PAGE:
Now, Gansler's opinion, despite a 2004 ruling from the previous state Attorney General to the contrary, opines that nothing prevents Maryland from recognizing the laws of other states. He cites Maryland's recognition of common law marriages from out of state as an example. Mike Miller said he understands the ruling from a legal perspective, even though he disagrees with the policy implications of it. "I believe the state must give full faith and credit to the laws of our sister states," Miller said.
OK, then, what about guns?
Ann Miller, writing in the Baltimore Examiner, suggested that the "full faith and credit" clause could conceivably be extended to gun permits.
I agree. If we're so hell-bent on recognizing laws from other states, we should permit people from states with constitutionally sound gun laws to exercise their rights in our state.
After all, the 2nd Amendment is an individual right, codified in the Bill of Rights and recently reaffirmed by the U.S. Supreme Court.
The right to keep and bear arms stands on much firmer legal footing than the redefinition of marriage, which is currently forbidden in 40 states. Therefore, we should "give full faith and credit to the laws of" the 39 states that have "shall-issue" laws, meaning state officials may not arbitrarily deny a citizen's concealed-carry application.
The empirical evidence favors such a ruling, since states that enacted "right-to-carry" laws have seen dramatic decreases in violent crime, and even opponents of the laws have admitted they aren't as bad as they believed. Law-abiding citizens have proved to be quite responsible with guns, which may shock the nannies in our General Assembly, the condescending lawmakers who think we're all gap-toothed idiots itching to shoot something.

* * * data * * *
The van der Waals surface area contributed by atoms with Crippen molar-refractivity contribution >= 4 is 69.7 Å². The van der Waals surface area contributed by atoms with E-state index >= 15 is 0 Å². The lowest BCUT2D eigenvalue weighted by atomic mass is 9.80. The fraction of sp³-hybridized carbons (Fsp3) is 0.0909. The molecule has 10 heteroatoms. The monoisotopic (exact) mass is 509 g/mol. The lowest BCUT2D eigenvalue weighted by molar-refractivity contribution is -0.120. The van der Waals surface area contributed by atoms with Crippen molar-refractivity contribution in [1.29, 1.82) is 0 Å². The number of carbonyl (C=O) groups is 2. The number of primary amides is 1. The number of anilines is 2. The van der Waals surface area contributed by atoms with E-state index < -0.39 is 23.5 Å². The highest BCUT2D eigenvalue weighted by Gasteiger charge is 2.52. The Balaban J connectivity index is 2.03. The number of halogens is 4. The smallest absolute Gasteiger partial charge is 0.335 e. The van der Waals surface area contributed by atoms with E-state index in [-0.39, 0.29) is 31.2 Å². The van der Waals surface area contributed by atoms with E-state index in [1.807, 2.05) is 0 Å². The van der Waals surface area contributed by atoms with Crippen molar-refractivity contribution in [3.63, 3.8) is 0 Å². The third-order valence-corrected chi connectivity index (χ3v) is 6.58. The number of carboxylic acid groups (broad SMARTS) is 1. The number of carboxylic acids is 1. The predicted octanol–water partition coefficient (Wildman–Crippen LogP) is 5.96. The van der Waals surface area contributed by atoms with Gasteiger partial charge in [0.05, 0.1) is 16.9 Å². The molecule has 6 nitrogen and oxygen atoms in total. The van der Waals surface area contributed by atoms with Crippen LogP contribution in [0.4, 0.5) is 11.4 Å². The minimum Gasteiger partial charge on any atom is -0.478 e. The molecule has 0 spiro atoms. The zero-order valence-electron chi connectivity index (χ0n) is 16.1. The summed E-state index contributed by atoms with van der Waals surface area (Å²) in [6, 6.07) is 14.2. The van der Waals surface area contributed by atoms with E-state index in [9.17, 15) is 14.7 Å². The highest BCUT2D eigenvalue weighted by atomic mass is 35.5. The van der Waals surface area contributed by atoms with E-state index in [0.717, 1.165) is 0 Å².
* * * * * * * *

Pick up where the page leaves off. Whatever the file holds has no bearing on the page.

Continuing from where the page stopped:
So if it's OK to recognize gay "marriages" in Maryland because of five states and the District of Columbia, then there should be no problem with extending full "faith and credit" to the 39 states with "shall-issue" laws, the states that believe the criminals and the government shouldn't be the only ones who have guns.
Mr. Gansler wants to encourage gay couples who get "marriage" licenses in D.C. to domicile in Maryland, so let's have our neighbors in Delaware, Pennsylvania and Virginia come on over, packing heat and making our law-breaking friends think twice about jacking someone up.
I should add that there's already a bill addressing this very topic under consideration in the General Assembly, House Bill 52, "Regulated Firearms - License Issued by Delaware, Pennsylvania, or Virginia - Reciprocity." Mr. Gansler's rationale for opening the state to "married" gay couples ought to give Del. Mike Smigiel, the sponsor of the bill, added justification for its passage.
Mr. Gansler can't shoot holes in the gun law reciprocity argument - pardon the pun - without discrediting the rationale for his own ruling. So let the games begin - I just love improv!
Ron Miller, of Huntingtown, is a military veteran, conservative writer
and activist, former and current candidate for the District 27 Maryland Senate
communications director for the Calvert County Republican Party, and executive
director of Regular Folks United, Inc., a 501(c)3
nonprofit organization. Ron is a regular contributor to
American Thinker, and
You can also follow Ron on his website TeamRonMiller.com, as
well as Twitter and